Inside we were greeted by the smiling mother of the birthday girl, who gratefully accepted the spangly slippers I’d wrapped from Miss Rose and the sparkly headband I’d wrapped from Z, and then the kids vanished into the soft play centre.

“Drink?” asked Jonathan.

Glancing around I observed assorted school gate mums clutching their smoothies and costa coffee cups, chatting amiably as their children screamed maniacally.

“Wine,” I said, for this was one of those soft play centres that is truly the holy grail of children’s birthday parties.  It was attached to a pub.

J.J. Barnes, Rose And Mum And More, Siren Stories, Mummy Blogger, Parenting Blog

Photo credit SassySanoe

When Z’s mother arrived, she too opted for a glass of wine, and together the three of us huddled in the corner, drinking our booze and eating crisps.

Little girls in flowery dresses and lacy ankle socks with ribbonned braids ran past us with Miss Rose in her jeans, t-shirt and scruffy short mop of hair in tow.  Little boys jumped and crashed with Z roaring”DIE!” at various hanging foam strips as he beat them to death with his fists.  Baby Boo watched everything suspiciously, scrambled over to a foam mounted mirror, and proceeded to snog her reflection.

We sat in the corner, drinking wine, and eating crisps.

When the meal time came Miss Rose announced that she loves carrots but doesn’t like the cooked ones.  Z was fuming that baked bean juice had contaminated his chips and tried to insist his mum or Jonathan sucked his food clean.  They refused.  And drank more.

I had moved on to coca cola, but guzzled it enthusiastically, aiming for a suitable caffeine buzz.

Overall the party was a resounding success.  Tantrums over wanting to be bought toys from the grabber machines, and howling wails of despair at having to leave aside, it went well.  We survived it.  The kids had fun, the birthday girl was happy, the parents I did interact with were pleasant.  Indeed, I managed to get into a conversation with a lost looking father about how one of the four year olds in the world now is the next Mark Zuckerbourg so we should try and be nice to our kids in case it’s them.  No other reason, obvs.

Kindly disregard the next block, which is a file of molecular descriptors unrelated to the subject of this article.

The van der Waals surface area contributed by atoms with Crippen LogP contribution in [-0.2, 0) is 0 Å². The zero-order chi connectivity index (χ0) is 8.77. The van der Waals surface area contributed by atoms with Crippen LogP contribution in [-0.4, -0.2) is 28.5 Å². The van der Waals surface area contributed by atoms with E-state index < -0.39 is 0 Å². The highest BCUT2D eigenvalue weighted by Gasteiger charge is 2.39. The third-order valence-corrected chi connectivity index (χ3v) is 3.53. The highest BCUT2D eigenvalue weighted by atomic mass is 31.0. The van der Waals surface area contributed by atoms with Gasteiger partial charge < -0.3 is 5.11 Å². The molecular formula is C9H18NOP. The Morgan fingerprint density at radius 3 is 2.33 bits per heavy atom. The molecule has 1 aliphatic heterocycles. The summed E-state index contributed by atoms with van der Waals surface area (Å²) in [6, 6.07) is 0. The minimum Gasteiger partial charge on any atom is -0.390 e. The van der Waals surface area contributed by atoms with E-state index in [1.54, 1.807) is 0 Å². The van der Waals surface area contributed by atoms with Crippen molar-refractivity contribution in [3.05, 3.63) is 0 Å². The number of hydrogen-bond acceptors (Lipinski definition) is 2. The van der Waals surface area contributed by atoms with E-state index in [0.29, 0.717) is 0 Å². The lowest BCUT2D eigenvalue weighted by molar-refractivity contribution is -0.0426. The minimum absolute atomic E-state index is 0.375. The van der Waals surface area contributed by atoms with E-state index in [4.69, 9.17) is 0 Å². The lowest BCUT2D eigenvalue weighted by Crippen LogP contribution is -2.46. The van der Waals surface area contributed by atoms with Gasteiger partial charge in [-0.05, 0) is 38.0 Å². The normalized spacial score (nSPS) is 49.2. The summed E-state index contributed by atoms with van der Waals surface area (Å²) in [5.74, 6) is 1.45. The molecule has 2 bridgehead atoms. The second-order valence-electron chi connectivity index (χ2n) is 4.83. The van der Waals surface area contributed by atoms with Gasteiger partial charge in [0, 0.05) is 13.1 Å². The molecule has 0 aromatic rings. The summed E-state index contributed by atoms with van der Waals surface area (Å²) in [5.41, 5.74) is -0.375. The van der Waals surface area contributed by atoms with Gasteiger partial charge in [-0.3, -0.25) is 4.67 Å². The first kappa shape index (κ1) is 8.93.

So far I’ve avoided all children’s birthday parties, and I am not keen to repeat the experience.  However, it was doable.  It was survivable.  And it made our children happy, and what really is better than that.

I’m hoping Miss Rose’s birthday requests continue to be going out for curry, however, because that is far more my idea of a good time.

You can check out all my contact info an links on www.jjbarnes.co.uk, I’m on Facebook, Twitter and Instagram so you can get in touch on there, as well as find links to all my work. There’s also www.sirenstories.co.uk which has all the work by both myself and Jonathan McKinney and loads of extra content such as background stories for different characters. If you want to subscribe on Patreon, its just $1 a month to help support our work and it also grants you access to our extra podcast a week, you can go to www.patreon.com/sirenstories.

Thanks as always for reading, and I’ll speak to you soon I hope!

8 Things I Learned From My Book Party

J.J. Barnes, Siren Stories, The Lilly Prospero Series, Rose And Mum And More, Mummy Blogger, Parenting Blog

Click to visit the Siren Stories website and read more work by J.J. Barnes and check out her latest novels.

I attended my very first book release party on Tuesday.  Not just any book release party, the book release party for my own book.

As well as food and drink, laughter and fun, books being signed and photos being taken, there are things that I learned.

1. Getting glammed up is fun.

J.J. Barnes, Sirens Launch, Siren Stories, Rose And Mum And More, Lilly Prospero And The Magic RabbitI work from home as I write for a living.  I don’t go out much because I’m a tired mum.  When I do go out it’s usually for a curry.  Getting glamorous isn’t my natural state, at least not anymore.  When I was younger it was, but those days are long gone.

At 4PM, Miss Rose and I had appointments at the salon to get our hair done for the party so we could be at our most glamorous.

J.J. Barnes, Siren Stories, Sirens Launch, Rose And Mum And More, Lilly Prospero And The Magic Rabbit